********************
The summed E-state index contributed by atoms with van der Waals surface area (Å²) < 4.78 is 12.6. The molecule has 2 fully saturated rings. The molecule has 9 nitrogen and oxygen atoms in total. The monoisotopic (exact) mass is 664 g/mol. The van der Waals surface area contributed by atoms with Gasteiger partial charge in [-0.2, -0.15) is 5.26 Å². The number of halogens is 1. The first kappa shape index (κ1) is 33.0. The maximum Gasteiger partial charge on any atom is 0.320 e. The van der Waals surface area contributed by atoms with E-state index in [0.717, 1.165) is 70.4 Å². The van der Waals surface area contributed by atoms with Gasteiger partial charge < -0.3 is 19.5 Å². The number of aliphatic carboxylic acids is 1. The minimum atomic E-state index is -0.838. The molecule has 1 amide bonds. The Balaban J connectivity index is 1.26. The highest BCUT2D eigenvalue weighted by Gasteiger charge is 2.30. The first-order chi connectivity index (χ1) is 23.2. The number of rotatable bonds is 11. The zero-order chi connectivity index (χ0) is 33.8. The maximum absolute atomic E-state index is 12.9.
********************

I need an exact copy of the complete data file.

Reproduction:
The summed E-state index contributed by atoms with van der Waals surface area (Å²) < 4.78 is 12.6. The molecule has 2 fully saturated rings. The molecule has 9 nitrogen and oxygen atoms in total. The monoisotopic (exact) mass is 664 g/mol. The van der Waals surface area contributed by atoms with Gasteiger partial charge in [-0.2, -0.15) is 5.26 Å². The number of halogens is 1. The first kappa shape index (κ1) is 33.0. The maximum Gasteiger partial charge on any atom is 0.320 e. The van der Waals surface area contributed by atoms with E-state index in [0.717, 1.165) is 70.4 Å². The van der Waals surface area contributed by atoms with Gasteiger partial charge < -0.3 is 19.5 Å². The number of aliphatic carboxylic acids is 1. The minimum atomic E-state index is -0.838. The molecule has 1 amide bonds. The Balaban J connectivity index is 1.26. The highest BCUT2D eigenvalue weighted by Gasteiger charge is 2.30. The first-order chi connectivity index (χ1) is 23.2. The number of rotatable bonds is 11. The zero-order chi connectivity index (χ0) is 33.8. The maximum absolute atomic E-state index is 12.9.